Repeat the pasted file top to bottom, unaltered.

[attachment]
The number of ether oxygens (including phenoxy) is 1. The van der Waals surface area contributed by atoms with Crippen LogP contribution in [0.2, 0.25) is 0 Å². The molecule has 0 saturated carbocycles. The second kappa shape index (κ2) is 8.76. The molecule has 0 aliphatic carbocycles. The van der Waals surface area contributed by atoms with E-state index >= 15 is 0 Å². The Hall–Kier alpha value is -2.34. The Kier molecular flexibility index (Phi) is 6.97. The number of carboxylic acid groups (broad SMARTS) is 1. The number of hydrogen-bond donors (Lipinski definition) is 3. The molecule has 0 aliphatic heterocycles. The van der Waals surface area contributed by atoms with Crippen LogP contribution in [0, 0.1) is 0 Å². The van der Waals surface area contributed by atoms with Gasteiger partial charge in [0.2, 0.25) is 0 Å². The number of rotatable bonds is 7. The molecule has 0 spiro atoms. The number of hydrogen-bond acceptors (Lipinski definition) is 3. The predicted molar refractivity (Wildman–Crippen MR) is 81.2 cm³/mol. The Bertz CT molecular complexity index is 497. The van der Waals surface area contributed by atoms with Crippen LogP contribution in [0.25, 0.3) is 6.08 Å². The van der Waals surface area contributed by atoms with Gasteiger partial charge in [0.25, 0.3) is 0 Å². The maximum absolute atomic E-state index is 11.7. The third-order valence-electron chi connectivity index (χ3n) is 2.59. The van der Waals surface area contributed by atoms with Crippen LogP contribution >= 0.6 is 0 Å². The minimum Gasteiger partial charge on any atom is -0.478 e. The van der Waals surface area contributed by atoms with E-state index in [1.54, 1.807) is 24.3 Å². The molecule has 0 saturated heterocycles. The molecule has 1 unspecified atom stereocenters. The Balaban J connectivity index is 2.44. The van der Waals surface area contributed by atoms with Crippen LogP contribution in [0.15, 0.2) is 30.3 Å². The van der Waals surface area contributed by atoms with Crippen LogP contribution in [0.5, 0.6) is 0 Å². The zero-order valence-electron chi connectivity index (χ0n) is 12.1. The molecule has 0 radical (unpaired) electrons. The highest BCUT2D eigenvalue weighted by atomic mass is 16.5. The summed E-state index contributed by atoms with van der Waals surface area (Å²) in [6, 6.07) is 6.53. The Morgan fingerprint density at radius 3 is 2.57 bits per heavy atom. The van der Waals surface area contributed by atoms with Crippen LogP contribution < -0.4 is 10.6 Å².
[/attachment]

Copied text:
The number of ether oxygens (including phenoxy) is 1. The van der Waals surface area contributed by atoms with Crippen LogP contribution in [0.2, 0.25) is 0 Å². The molecule has 0 saturated carbocycles. The second kappa shape index (κ2) is 8.76. The molecule has 0 aliphatic carbocycles. The van der Waals surface area contributed by atoms with E-state index >= 15 is 0 Å². The Hall–Kier alpha value is -2.34. The Kier molecular flexibility index (Phi) is 6.97. The number of carboxylic acid groups (broad SMARTS) is 1. The number of hydrogen-bond donors (Lipinski definition) is 3. The molecule has 0 aliphatic heterocycles. The van der Waals surface area contributed by atoms with Crippen LogP contribution in [0, 0.1) is 0 Å². The van der Waals surface area contributed by atoms with Gasteiger partial charge in [0.2, 0.25) is 0 Å². The number of rotatable bonds is 7. The molecule has 0 spiro atoms. The number of hydrogen-bond acceptors (Lipinski definition) is 3. The predicted molar refractivity (Wildman–Crippen MR) is 81.2 cm³/mol. The Bertz CT molecular complexity index is 497. The van der Waals surface area contributed by atoms with Crippen LogP contribution in [0.25, 0.3) is 6.08 Å². The van der Waals surface area contributed by atoms with Gasteiger partial charge in [0.25, 0.3) is 0 Å². The maximum absolute atomic E-state index is 11.7. The third-order valence-electron chi connectivity index (χ3n) is 2.59. The van der Waals surface area contributed by atoms with Crippen LogP contribution >= 0.6 is 0 Å². The minimum Gasteiger partial charge on any atom is -0.478 e. The van der Waals surface area contributed by atoms with E-state index in [1.54, 1.807) is 24.3 Å². The molecule has 0 saturated heterocycles. The molecule has 1 unspecified atom stereocenters. The Balaban J connectivity index is 2.44. The van der Waals surface area contributed by atoms with Crippen LogP contribution in [0.15, 0.2) is 30.3 Å². The van der Waals surface area contributed by atoms with Crippen LogP contribution in [0.5, 0.6) is 0 Å². The zero-order valence-electron chi connectivity index (χ0n) is 12.1. The molecule has 0 radical (unpaired) electrons. The highest BCUT2D eigenvalue weighted by atomic mass is 16.5. The summed E-state index contributed by atoms with van der Waals surface area (Å²) in [6, 6.07) is 6.53. The Morgan fingerprint density at radius 3 is 2.57 bits per heavy atom. The van der Waals surface area contributed by atoms with Crippen LogP contribution < -0.4 is 10.6 Å².